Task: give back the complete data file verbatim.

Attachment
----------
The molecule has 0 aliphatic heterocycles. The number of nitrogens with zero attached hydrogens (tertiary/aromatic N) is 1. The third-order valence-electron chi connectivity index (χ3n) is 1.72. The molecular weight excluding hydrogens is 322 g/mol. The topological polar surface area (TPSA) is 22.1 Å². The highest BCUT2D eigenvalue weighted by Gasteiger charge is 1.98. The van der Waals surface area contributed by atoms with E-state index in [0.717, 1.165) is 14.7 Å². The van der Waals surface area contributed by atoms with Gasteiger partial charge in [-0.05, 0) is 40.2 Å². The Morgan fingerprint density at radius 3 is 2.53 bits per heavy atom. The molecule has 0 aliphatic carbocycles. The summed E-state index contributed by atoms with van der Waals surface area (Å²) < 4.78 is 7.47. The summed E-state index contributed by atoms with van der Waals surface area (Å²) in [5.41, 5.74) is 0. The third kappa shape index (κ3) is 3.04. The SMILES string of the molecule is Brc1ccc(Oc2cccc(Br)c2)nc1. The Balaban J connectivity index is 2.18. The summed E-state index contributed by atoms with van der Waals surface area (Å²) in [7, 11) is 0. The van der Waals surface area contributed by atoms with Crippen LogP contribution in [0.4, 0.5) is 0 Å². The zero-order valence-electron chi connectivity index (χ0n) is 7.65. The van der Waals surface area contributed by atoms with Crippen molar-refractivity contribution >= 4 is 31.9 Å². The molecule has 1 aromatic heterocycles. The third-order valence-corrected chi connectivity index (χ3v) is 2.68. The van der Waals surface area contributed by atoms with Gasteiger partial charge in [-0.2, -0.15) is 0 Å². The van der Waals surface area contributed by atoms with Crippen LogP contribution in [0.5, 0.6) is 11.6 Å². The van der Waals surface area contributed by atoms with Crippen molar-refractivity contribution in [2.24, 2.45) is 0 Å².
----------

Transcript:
The molecule has 0 aliphatic heterocycles. The number of nitrogens with zero attached hydrogens (tertiary/aromatic N) is 1. The third-order valence-electron chi connectivity index (χ3n) is 1.72. The molecular weight excluding hydrogens is 322 g/mol. The topological polar surface area (TPSA) is 22.1 Å². The highest BCUT2D eigenvalue weighted by Gasteiger charge is 1.98. The van der Waals surface area contributed by atoms with E-state index in [0.717, 1.165) is 14.7 Å². The van der Waals surface area contributed by atoms with Gasteiger partial charge in [-0.05, 0) is 40.2 Å². The Morgan fingerprint density at radius 3 is 2.53 bits per heavy atom. The molecule has 0 aliphatic carbocycles. The summed E-state index contributed by atoms with van der Waals surface area (Å²) < 4.78 is 7.47. The summed E-state index contributed by atoms with van der Waals surface area (Å²) in [5.41, 5.74) is 0. The third kappa shape index (κ3) is 3.04. The SMILES string of the molecule is Brc1ccc(Oc2cccc(Br)c2)nc1. The Balaban J connectivity index is 2.18. The summed E-state index contributed by atoms with van der Waals surface area (Å²) in [7, 11) is 0. The van der Waals surface area contributed by atoms with Crippen LogP contribution in [0.4, 0.5) is 0 Å². The zero-order valence-electron chi connectivity index (χ0n) is 7.65. The van der Waals surface area contributed by atoms with Crippen molar-refractivity contribution >= 4 is 31.9 Å². The molecule has 1 aromatic heterocycles. The third-order valence-corrected chi connectivity index (χ3v) is 2.68. The van der Waals surface area contributed by atoms with Gasteiger partial charge in [-0.2, -0.15) is 0 Å². The van der Waals surface area contributed by atoms with Crippen LogP contribution in [0.5, 0.6) is 11.6 Å². The van der Waals surface area contributed by atoms with Crippen molar-refractivity contribution in [2.24, 2.45) is 0 Å².